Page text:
Benjamin Mejia left his carpentry job each day in a cloud of vapors, wood shavings and dust. His steel-toed boots tracked the worksite into his apartment. Soon, one of his boys tested positive for lead poisoning.
“All the time, I’m at old properties. When I come in, I bring in the dust sometimes,” Mejia said. “That’s what I think.”
A doctor who treated Mejia’s son alerted public health officials about the poisoning. Even though the boy might not have been poisoned at his home, the report triggered an inspection.
In February, city inspectors came out and found lead in the bedrooms and porch of his Shepard Street apartment in Newhallville. Rather than waiting for a contractor to clean it all up, Mejia took his expertise in rehabbing old houses and began abating the rental property himself.
He crowbarred out the windows and widened the door frames. He scraped the paint off the porch and repainted almost every bedroom. He wants to touch up a few remaining spots, but his 3-year-old son’s lead levels have dropped.
Mejia’s boy is one of the hundreds of children poisoned by lead every year in New Haven. Since 2013, the Health Department has opened 1,183 new lead poisoning cases, the Independent found by analyzing state and city records. Four-hundred-sixty children have been reported sick in the past two years.
Lead’s effects on a child are irreversible. Moderate lead levels (between 10 and 25 micrograms per deciliter of whole blood) may impair children’s cognitive abilities, decreasing memory, limiting speech and hearing, and risking learning disabilities and hyperactivity disorders. Even lower doses (between 5 to 10 micrograms per deciliter) might lower children’s IQ points.
In 2012, based on new research, the Centers for Disease Control and Prevention said that no level of lead exposure is safe. The federal agency dropped the reference level for poisoning to 5 micrograms of lead per deciliter of blood.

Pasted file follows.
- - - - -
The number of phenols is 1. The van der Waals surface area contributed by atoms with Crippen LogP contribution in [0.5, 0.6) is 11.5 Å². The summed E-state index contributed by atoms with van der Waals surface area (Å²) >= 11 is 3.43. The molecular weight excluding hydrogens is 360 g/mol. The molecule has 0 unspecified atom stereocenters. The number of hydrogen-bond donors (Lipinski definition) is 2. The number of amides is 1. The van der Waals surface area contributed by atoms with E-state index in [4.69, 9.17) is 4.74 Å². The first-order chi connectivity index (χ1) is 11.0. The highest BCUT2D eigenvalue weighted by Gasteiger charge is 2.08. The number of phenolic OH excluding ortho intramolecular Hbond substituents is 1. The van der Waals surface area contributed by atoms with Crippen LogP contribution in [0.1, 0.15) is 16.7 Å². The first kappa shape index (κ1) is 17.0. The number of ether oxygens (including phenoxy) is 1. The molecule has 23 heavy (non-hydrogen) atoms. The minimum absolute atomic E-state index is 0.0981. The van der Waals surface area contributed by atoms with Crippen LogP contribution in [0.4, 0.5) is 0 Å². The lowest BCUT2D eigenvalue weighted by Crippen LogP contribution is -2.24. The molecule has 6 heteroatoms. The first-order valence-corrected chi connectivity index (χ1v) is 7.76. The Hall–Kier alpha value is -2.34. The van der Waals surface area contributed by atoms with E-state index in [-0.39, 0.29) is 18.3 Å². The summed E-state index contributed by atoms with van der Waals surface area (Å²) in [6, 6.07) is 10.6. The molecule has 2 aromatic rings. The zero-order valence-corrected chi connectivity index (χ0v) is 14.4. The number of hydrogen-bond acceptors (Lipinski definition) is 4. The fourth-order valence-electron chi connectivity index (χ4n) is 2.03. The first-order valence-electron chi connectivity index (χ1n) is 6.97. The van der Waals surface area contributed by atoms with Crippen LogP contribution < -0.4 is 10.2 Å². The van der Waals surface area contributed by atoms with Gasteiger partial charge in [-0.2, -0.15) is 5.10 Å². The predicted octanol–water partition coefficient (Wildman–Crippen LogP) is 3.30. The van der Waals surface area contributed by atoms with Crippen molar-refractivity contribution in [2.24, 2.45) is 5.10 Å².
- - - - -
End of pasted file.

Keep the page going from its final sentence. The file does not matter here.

That change has led to consistently high caseloads for city inspectors and headaches for landlords around the city. In Amity, the city threatened to toss a Whalley Avenue landlord in jail for not keeping exterior paint intact. In West River, a family of six, with a poisoned infant, is withholding rent until their landlord cleans up a Sherman Avenue building. And in Fair Haven, the owner of several James Street apartments forked over $5,200 to have a neighborhood crew remediate the exteriors.
As soon as violation letters are issued, property owners might be on the hook for tens of thousands of dollars. But the city does make some funds available for abatement. Through a $3.2 million grant from the U.S. Department of Housing and Urban Development, the city offers forgivable loans to abate pre-1978 housing. The loans, up to $10,000 per unit, come with no interest over their five-year term.
Mejia’s landlords on Shepard Street might have had to apply for one of those loans after they were hit with two potentially costly abatement orders earlier this year.
Instead, they worked out a deal with the tenant. Mejia’s construction work might have poisoned his son, but it prepped him to make his own home lead-safe. In exchange for a deep discount in rent, Mejia agreed to clean up the property.
The two-story home at 21 Shepard St. is owned by Richard Votto and Bryant Thomas, two Hamden business partners who began bidding on houses at auctions during the Great Recession’s wave of foreclosures. They bought 21 Shepard St. in 2012, paying $35,000 for a house that nearly tripled in value since, according to the city’s appraisal.
(The property owners did not comment for this article. Thomas said his partner is “handling” the abatement; Votto did not return calls on Friday and Monday.)
Mejia’s family of four, including his 8 year-old and 3 year-old boys, have been living in the house since mid-2015. This year they found out it had lead in its walls and soil.
In late February and late March, Votto and Thomas received notices from the city. After conducting two inspections, the Health Department ordered the landlords to abate the entire property.
Paul Kowalski, the city’s environmental health director, told them to fill in cracks in the walls, scrape off flaking paint, strip the doors and windows, and encapsulate other areas.
Mejia has completed most of the work; he’s still finishing up the porch area. He said he could have gotten it all done within three days, but working here and there for a couple hours, it has probably taken a month.
“I don’t keep nothing,” Mejia said, as he showed off the way he’d renovated his kids’ bedroom. “Everything, brand new.”
He said the city had helped him catch anything he’d missed. One inspector caught high lead levels in a closet shelf — the one board he’d left in place from the five he removed. “They found it,” he said. “That’s good.”
As he cleans up now, Mejia said, he’s much more careful about the dust he could be tracking in. When he comes home, he immediately takes a shower before ruffling his boys’ hair.